‘Boring’ stocks generate better returns, study says


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An eternal optimist, Liu-Yue built two social enterprises to help make the world a better place. Liu-Yue co-founded Oxstones Investment Club a searchable content platform and business tools for knowledge sharing and financial education. Oxstones.com also provides investors with direct access to U.S. commercial real estate opportunities and other alternative investments. In addition, Liu-Yue also co-founded Cute Brands a cause-oriented character brand management and brand licensing company that creates social awareness on global issues and societal challenges through character creations. Prior to his entrepreneurial endeavors, Liu-Yue worked as an Executive Associate at M&T Bank in the Structured Real Estate Finance Group where he worked with senior management on multiple bank-wide risk management projects. He also had a dual role as a commercial banker advising UHNWIs and family offices on investments, credit, and banking needs while focused on residential CRE, infrastructure development, and affordable housing projects. Prior to M&T, he held a number of positions in Latin American equities and bonds investment groups at SBC Warburg Dillon Read (Swiss Bank), OFFITBANK (the wealth management division of Wachovia Bank), and in small cap equities at Steinberg Priest Capital Management (family office). Liu-Yue has an MBA specializing in investment management and strategy from Georgetown University and a Bachelor of Science in Finance and Marketing from Stern School of Business at NYU. He also completed graduate studies in international management at the University of Oxford, Trinity College.

By Wallace Witkowski, MarketWatch,

The exciting stocks in your portfolio may not be all they’re cracked up to be as recent research suggests those in more mundane industries may be pulling the weight when it comes to returns.

When all is said and done, stocks in exciting industries, like computer software and pharmaceuticals, have lower returns than banking and utilities stocks, according to a recent working paperfrom the National Bureau of Economic Research, the same organization that determines when U.S. recessions start and end.

A cursory glance at those outlier sectors, as represented by the S&P 500 Index SPX, +0.41%  appears to show that’s the case.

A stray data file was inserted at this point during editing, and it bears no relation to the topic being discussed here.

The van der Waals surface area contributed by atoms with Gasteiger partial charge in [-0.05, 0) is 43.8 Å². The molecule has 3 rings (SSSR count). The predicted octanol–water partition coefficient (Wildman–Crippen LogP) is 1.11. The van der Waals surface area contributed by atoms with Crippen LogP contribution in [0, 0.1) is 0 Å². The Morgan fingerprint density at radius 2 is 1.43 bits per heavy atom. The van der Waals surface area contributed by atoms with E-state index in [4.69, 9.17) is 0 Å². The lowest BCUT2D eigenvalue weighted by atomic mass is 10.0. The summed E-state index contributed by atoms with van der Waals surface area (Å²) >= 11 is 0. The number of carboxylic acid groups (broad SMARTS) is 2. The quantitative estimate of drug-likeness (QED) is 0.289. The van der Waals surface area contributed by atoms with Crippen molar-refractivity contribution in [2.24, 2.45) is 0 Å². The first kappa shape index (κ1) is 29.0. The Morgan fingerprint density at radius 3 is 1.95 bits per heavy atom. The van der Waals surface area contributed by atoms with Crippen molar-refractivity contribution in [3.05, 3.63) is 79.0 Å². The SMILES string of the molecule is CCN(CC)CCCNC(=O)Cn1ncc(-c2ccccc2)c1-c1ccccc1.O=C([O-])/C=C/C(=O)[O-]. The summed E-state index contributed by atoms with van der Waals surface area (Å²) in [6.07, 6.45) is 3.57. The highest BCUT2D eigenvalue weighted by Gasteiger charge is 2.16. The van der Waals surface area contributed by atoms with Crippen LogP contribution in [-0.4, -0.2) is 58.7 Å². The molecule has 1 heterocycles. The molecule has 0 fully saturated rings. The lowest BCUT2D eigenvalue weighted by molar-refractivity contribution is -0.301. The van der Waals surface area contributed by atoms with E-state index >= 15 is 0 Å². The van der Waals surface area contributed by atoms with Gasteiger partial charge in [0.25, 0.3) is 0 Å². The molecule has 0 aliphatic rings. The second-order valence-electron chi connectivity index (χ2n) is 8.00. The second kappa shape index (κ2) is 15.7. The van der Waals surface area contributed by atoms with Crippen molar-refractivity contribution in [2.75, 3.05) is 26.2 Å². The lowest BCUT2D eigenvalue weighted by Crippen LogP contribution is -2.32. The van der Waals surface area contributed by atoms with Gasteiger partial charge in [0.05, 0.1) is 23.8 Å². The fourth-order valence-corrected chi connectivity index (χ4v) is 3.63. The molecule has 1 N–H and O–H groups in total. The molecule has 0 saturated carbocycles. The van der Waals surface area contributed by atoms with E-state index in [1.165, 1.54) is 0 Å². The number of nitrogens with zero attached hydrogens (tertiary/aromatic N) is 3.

Sector or subsector 12-month performance Average Dividend Yield Average market-to-book ratio
Software 20.5% 0.97% 5.7
Pharmaceuticals 38.8% 1.42% 6.6
Banks -0.4% 2.02% 1.1
Utilities 30.5% 3.26% 2.0

NBER researchers looked at a how much profitability varied between companies in a given industry to determine how salient, or exciting, a given sector was. They found that companies in industries where profitability didn’t vary widely — the boring ones — tended to have lower market-to-book ratios and lower valuations than exciting companies.

When the researchers ran an analysis of the respective companies and compared the returns on equity, they found that while the exciting companies had higher valuations, they tended to have lower returns and lower discount rates.

While the NBER researchers explained that higher valuations could be the result of things like a higher media profile for exciting stocks, or that higher uncertainty about profitability leads to a higher market-to-book ratios, they concluded their analysis supported it’s a simple issue of mispricing.

“Our analysis shows that mispricing can better explain the positive relation between valuation and industry saliency than explanations related to limited attention, uncertainty about mean profitability, and risk,” the researchers noted.

For a more detailed analysis, the full working paper, “Are Firms in ‘Boring’ Industries Worth Less?,” can be found at NBER’s website.

Researchers used the French-Fama 49 classification rather than S&P 500 classification to break down industries:

Top 10: Widest profitability variations by industry
Industry Dispersion Number of companies
Computer software 0.258 116
Pharmaceuticals 0.257 78
Precious metals 0.254 6
Tobacco 0.243 6
Communication 0.211 51
Coal 0.208 5
Computers 0.203 62
Business services 0.195 125
Entertainment 0.191 25
Personal services 0.189 24
Bottom 10: Narrowest profitability variations by industry
Industry Dispersion Number of companies
Fabricated products 0.136 116
Insurance / construction materials 0.135 72 / 83
Trading 0.131 158
Textiles 0.129 28
Candy & soda 0.124 10
Other / Shipping containers 0.123 12 / 19
Aircraft 0.120 16
Business supplies 0.116 33
Banking 0.102 194
Utilities 0.072 142

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